Dear America, Canada is Not Your Panic Room
Paul Branchaud

Just for starters, Canadian immigration is not a piece of cake. For example, thousands of applications for Permanent Residency that were not processed in the last ten years by 2011 (because of the department’s own issues) were tossed. This means that people who were waiting for 10 years to know if they could come to Canada or not didn’t get an answer for 10 years and then were told “sorry, we’re not going to fulfill the contractual obligation of processing your application for the fee you paid because we’re overwhelmed and understaffed”. Many became uneligible to apply to other programs in other countries because immigration made them wait for 10 years to not even give them a yes or a no.

A Canadian who marries a foreign spouse must wait over two years for their spouse to be a permanent resident. This means that, if your spouse is out of Canada, you must spent (at least) the first two years of your marriage living in a long distance relationship (what a way to consolidate the foundations of your marriage!) and if your spouse is in Canada, you must spend all that time supporting your family on your sole income, praying that your spouse doesn’t get sick and the bills bring you to bankruptcy, with fear of traveling abroad because your spouse might not be allowed back in and with the constant fear that you’re not really all settled in because the government has a say on who you can marry.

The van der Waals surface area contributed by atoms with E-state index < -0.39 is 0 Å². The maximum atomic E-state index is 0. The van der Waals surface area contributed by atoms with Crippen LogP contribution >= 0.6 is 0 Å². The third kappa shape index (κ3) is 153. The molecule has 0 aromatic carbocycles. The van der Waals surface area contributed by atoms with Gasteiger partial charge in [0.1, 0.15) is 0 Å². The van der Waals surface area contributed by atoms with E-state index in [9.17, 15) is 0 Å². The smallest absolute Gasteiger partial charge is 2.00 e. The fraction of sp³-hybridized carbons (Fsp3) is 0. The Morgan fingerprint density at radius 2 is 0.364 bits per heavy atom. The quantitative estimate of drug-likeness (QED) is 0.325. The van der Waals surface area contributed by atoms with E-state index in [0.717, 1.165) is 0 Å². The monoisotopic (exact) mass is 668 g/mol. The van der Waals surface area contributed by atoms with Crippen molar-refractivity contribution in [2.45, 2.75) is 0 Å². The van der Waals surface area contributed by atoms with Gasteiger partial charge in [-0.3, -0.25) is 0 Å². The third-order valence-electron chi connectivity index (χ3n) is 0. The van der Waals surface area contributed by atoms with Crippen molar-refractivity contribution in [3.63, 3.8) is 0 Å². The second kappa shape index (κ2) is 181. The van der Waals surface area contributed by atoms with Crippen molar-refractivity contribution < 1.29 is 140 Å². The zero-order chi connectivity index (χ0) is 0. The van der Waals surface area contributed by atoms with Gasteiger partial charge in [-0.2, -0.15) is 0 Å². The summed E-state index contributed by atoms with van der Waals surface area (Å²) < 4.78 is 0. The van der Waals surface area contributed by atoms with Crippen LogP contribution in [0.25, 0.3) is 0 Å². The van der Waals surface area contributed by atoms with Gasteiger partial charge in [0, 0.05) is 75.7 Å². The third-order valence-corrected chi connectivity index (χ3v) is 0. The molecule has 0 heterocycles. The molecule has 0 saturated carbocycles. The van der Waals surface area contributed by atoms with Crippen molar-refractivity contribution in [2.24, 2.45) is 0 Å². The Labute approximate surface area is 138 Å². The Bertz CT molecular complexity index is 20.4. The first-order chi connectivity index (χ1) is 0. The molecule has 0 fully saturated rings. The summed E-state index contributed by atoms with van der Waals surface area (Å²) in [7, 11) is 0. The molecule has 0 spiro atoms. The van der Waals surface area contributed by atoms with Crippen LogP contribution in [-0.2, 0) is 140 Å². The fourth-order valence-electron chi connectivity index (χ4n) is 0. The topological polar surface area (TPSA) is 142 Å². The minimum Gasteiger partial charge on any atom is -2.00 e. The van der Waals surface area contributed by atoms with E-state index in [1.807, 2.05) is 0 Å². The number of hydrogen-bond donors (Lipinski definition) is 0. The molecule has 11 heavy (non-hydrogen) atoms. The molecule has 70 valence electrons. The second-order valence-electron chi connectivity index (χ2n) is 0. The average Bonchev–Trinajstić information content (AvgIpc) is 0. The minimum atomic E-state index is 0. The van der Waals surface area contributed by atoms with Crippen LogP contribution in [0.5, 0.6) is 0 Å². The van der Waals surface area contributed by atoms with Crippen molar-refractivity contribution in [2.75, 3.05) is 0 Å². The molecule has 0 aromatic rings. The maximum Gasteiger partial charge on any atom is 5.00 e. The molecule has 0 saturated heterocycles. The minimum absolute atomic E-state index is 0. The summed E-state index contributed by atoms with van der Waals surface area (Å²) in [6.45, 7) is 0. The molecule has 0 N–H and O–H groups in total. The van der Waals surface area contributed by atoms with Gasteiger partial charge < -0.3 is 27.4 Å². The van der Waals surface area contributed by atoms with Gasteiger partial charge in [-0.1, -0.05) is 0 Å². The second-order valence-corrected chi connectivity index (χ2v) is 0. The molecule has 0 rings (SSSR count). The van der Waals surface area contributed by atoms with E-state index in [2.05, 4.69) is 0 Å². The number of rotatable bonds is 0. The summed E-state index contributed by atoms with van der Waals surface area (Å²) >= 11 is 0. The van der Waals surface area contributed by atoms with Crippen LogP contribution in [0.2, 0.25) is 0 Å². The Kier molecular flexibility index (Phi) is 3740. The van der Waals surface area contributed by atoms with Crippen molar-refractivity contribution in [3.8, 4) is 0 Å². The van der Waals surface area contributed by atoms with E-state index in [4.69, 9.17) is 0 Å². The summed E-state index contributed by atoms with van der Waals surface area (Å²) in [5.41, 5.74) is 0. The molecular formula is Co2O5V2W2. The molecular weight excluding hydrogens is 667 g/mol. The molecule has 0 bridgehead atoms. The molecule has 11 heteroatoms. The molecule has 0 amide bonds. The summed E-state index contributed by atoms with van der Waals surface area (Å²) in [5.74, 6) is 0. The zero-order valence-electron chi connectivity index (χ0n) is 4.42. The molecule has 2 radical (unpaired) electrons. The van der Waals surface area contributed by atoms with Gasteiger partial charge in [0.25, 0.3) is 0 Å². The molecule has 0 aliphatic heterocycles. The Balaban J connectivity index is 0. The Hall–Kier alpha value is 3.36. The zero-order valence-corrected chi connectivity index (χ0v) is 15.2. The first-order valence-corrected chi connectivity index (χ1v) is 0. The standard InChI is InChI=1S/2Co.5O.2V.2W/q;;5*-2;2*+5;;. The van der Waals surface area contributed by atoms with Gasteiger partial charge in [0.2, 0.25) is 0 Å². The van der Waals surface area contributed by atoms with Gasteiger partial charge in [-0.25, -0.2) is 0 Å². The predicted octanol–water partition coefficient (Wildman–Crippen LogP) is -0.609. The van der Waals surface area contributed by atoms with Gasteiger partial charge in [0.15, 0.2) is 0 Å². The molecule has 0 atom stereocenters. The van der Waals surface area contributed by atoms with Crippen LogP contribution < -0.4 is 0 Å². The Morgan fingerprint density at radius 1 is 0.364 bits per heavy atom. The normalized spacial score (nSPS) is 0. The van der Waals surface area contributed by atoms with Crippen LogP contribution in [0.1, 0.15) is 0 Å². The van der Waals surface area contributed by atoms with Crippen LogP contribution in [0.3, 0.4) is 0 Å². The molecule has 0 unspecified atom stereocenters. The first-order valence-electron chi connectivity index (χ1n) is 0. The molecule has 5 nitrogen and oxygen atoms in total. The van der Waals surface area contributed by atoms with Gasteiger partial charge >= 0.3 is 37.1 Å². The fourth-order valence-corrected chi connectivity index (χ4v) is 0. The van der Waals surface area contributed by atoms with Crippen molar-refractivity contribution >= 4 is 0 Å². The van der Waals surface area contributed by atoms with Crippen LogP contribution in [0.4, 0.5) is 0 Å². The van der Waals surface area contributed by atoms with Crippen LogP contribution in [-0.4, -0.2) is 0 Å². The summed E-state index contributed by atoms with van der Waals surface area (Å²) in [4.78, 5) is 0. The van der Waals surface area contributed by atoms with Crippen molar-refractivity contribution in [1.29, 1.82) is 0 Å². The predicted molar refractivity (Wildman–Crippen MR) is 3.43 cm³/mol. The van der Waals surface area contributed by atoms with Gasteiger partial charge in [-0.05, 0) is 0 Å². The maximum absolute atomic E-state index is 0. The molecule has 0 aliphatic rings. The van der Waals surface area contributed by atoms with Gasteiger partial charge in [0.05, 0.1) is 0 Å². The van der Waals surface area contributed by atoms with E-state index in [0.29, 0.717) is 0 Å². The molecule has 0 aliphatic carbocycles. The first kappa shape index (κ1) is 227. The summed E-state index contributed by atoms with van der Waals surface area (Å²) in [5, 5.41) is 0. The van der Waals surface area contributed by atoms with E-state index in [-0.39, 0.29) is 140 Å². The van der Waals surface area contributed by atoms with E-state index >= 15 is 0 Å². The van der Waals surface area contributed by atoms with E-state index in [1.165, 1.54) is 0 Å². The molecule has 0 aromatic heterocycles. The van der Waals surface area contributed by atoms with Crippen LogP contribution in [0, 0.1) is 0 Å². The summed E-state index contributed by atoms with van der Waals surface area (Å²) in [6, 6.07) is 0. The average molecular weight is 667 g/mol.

I don’t know why Lena Dunham or any other citizen of the United States would think they don’t have to pull up with all of this. I actually know about a Canadian married to a woman from Maine who had to go live abroad because Canada wouldn’t allow his wife to live with him and his family in his homeland.

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